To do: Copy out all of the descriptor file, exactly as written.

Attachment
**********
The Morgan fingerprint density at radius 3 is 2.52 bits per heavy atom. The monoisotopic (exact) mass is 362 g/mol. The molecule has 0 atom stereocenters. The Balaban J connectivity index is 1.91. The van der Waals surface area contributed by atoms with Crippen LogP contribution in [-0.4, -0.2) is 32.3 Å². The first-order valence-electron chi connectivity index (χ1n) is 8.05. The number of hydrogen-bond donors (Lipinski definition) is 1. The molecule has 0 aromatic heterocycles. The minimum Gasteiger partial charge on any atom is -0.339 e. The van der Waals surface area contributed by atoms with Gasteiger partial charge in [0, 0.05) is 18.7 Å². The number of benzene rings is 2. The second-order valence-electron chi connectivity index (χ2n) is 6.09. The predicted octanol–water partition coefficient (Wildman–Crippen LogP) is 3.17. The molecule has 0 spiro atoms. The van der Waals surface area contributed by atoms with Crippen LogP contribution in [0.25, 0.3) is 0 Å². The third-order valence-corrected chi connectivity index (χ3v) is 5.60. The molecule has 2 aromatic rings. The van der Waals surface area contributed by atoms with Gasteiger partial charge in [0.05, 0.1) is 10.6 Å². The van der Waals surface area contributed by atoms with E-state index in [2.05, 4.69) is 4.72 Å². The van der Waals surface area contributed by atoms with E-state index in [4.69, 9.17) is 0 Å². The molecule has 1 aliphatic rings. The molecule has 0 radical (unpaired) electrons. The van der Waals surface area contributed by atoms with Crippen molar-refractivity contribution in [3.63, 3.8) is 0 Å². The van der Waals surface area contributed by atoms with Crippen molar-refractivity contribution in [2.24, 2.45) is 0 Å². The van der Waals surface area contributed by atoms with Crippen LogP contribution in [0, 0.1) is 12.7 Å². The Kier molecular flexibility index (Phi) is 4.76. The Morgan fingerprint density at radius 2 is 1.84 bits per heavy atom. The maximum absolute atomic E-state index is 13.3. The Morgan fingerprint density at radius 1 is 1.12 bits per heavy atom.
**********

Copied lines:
The Morgan fingerprint density at radius 3 is 2.52 bits per heavy atom. The monoisotopic (exact) mass is 362 g/mol. The molecule has 0 atom stereocenters. The Balaban J connectivity index is 1.91. The van der Waals surface area contributed by atoms with Crippen LogP contribution in [-0.4, -0.2) is 32.3 Å². The first-order valence-electron chi connectivity index (χ1n) is 8.05. The number of hydrogen-bond donors (Lipinski definition) is 1. The molecule has 0 aromatic heterocycles. The minimum Gasteiger partial charge on any atom is -0.339 e. The van der Waals surface area contributed by atoms with Gasteiger partial charge in [0, 0.05) is 18.7 Å². The number of benzene rings is 2. The second-order valence-electron chi connectivity index (χ2n) is 6.09. The predicted octanol–water partition coefficient (Wildman–Crippen LogP) is 3.17. The molecule has 0 spiro atoms. The van der Waals surface area contributed by atoms with Crippen LogP contribution in [0.25, 0.3) is 0 Å². The third-order valence-corrected chi connectivity index (χ3v) is 5.60. The molecule has 2 aromatic rings. The van der Waals surface area contributed by atoms with Gasteiger partial charge in [0.05, 0.1) is 10.6 Å². The van der Waals surface area contributed by atoms with E-state index in [2.05, 4.69) is 4.72 Å². The van der Waals surface area contributed by atoms with E-state index in [4.69, 9.17) is 0 Å². The molecule has 1 aliphatic rings. The molecule has 0 radical (unpaired) electrons. The van der Waals surface area contributed by atoms with Crippen molar-refractivity contribution in [3.63, 3.8) is 0 Å². The van der Waals surface area contributed by atoms with Crippen molar-refractivity contribution in [2.24, 2.45) is 0 Å². The van der Waals surface area contributed by atoms with Crippen LogP contribution in [0, 0.1) is 12.7 Å². The Kier molecular flexibility index (Phi) is 4.76. The Morgan fingerprint density at radius 2 is 1.84 bits per heavy atom. The maximum absolute atomic E-state index is 13.3. The Morgan fingerprint density at radius 1 is 1.12 bits per heavy atom.